Some Doctors Stop Urging Monthly Breast Self-Exams

Prudish older women might avoid self-exam because it requires touching one’s own body in what might be considered a sinful manner.

Why Some Women Might Not Do It


Not just prudishness is fueling aversion. Monthly breast self-examinations (BSE) are on the decline. Some ladies leave it to their gynecologists. Others may poke around a bit during October in response to all the pink ribbons. Many are just interested in the annual feminine fashions. It has been said among the medical community that women who are taught to examine their breasts tend to do it badly or not at all.

A woman has daily contact with with her breasts while showering and getting dressed. But pressing deeper into the tissue requires traversing a psychological taboo. F.D. Moore alludes to fear, dislike or dread of breast self-examination that arouses apprehension of cancer, pain, and death.

Theoretically, people do not like considering the possibility of serious disease so they focus attention elsewhere. A clinical study even questions BSE efficacy. There is no single reason for non-compliance. What are your feelings toward it?

A New Awareness

Medical ob-gyn professionals have tried to motivate by citing statistics. Forty percent of women with breast cancer find their own lump or breast change. Doctors highlight advantages of a woman becoming intimately familiar with her own benign bumps and bulges—and to focus on any new ones as a form of breast self-awareness (BSA).

The dichotomy of assuming, ‘They may be trying to kill me’ prevents some women from performing anything more than a cursory inspection of breasts, which are generally esteemed for their form and function than health indicators.

Up to 94 percent of American women are aware of the breast self-examination procedure and its stated benefits. Dr. Elisa Port, Chief of Breast Surgery at Mount Sinai School of Medicine in New York City, says that one of the problems with the monthly BSE is that “many women say they don’t feel like they know what they’re doing.” Dr. Deborah Axelrod recommends “feeling your breasts every 2 or 3 months, mainly to get to know what’s ‘normal’ for you.”

How Do You Feel?

Here is a difference you should know as a concerned person. While performing a BSE, perhaps lying in bed or in the shower, the focus is on discovering a lump. There may be one or more that represent a woman’s normal anatomy. Initial lump discovery leads to much anxiety.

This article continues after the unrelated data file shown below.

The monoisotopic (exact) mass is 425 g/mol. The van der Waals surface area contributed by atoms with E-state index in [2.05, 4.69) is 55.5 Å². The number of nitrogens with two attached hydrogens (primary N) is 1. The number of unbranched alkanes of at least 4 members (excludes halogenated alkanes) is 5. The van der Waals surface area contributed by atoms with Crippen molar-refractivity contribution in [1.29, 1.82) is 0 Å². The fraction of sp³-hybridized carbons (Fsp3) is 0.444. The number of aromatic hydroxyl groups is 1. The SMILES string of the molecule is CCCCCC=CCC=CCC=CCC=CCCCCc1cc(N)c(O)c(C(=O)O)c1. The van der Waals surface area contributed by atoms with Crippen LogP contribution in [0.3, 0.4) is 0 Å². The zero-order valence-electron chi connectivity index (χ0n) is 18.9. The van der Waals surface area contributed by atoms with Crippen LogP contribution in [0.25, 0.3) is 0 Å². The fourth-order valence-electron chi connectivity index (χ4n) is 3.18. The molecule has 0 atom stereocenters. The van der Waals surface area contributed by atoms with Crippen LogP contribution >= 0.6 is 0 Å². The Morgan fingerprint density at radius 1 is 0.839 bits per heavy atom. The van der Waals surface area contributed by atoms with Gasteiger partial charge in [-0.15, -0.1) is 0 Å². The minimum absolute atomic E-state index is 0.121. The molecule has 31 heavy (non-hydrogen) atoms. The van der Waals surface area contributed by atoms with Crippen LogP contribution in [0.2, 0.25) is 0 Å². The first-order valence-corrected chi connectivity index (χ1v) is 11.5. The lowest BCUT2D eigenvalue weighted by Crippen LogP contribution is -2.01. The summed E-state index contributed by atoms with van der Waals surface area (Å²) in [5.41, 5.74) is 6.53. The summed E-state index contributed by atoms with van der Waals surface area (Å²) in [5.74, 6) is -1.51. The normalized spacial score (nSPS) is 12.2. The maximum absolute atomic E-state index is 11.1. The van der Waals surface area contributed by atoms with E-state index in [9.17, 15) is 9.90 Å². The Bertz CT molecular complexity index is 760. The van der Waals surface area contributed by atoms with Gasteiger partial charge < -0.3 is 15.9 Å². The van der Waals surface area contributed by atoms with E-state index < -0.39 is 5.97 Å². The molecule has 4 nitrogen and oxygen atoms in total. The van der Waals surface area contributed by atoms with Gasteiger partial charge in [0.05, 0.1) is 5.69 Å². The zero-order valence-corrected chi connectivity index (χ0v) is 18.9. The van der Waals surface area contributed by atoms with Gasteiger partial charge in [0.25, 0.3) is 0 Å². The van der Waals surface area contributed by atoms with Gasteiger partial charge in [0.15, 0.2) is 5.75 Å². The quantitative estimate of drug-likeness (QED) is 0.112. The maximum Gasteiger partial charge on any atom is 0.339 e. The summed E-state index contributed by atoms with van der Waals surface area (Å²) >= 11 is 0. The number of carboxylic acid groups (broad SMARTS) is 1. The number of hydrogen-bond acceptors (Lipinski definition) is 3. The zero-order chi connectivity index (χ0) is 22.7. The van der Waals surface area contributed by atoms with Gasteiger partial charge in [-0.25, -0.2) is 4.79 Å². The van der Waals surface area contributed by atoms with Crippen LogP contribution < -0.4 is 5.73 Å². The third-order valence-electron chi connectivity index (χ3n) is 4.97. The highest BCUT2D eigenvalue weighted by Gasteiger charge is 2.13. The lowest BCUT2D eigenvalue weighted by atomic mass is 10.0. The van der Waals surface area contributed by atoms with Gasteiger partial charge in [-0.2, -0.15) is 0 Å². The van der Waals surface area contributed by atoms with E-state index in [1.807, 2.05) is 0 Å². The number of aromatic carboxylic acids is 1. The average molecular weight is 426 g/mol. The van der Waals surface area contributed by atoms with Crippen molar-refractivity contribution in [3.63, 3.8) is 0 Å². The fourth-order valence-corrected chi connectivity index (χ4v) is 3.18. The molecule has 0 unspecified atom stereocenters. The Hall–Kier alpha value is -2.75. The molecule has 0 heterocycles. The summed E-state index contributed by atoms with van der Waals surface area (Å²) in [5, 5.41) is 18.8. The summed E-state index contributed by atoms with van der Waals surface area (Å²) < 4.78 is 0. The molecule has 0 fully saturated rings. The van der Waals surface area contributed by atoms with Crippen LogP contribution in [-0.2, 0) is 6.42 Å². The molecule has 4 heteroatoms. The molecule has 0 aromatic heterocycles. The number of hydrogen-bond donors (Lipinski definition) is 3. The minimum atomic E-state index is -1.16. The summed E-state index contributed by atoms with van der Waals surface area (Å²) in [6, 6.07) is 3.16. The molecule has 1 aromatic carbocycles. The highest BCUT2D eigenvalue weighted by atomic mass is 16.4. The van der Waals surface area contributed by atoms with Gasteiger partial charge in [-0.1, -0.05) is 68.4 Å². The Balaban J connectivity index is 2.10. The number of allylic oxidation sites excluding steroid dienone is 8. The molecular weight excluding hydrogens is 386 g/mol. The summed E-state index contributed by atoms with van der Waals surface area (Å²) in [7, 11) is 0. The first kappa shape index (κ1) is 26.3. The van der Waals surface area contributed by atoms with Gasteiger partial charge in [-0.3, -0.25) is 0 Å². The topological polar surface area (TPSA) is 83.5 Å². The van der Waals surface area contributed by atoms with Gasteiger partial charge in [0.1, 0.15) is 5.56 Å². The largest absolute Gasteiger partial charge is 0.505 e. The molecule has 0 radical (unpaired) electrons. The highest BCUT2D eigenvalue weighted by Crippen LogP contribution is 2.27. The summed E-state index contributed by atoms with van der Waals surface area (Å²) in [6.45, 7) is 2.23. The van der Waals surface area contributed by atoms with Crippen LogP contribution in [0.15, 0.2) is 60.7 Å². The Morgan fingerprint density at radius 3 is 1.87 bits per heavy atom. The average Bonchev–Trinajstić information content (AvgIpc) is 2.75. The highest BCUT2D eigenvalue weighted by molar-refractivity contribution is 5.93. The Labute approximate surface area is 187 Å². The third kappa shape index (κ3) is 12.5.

There is time and expense for fruitless doctor visits and radiology. Finally, you are reassured every­thing is all right. To prevent this cycle of anxiety, expense and reassurance, you may give up on checking yourself, feeling you do not know what you are doing.

Heidi Trott, a nurse practitioner uses “the term awareness rather than examination.” She says, “It’s important to inspect the breast, to look at it in the mirror, to get a sense of what your breast tissue feels like.”

Breast self-awareness is not necessarily performed monthly. The point is to be familiar with personal charac­teri­stics. There may be an overall lumpy texture. Multiple large soft masses could be common. In either case, breast self-awareness takes this into account and searches for atypical texture or appearance.

The poster entitled Anomalous Areolae depicts 13 different areolae ranging from typical to atypical. Along with 6 other illustrations, it discusses many of the questions women have about this important aspect of their anatomy.

Not Just Feeling For Lumps

A mirror helps you pay attention to more than a new lump or mass. Invasive lobular carcinoma (10 to 15 percent of breast cancers) show up as a thickening, puckering, or retraction. Inflammatory breast cancer (5 percent of breast malignancies) manifests breast swelling, redness, and palpable warmth. Breasts appear infected or pitted, like an orange peel.

Because of variable breast density and technology limitations, all women cannot simply rely on mam­mo­grams. Discovering new masses early, whether benign or requiring life-saving treatment, can be more reassuring than the uncertainty. So if you are hesitant to palpate yourself monthly, at least be aware of individual anatomi­cal charac­teris­tics as a woman and periodical­ly check for anomalies.

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Updated: Aug 21, 2023

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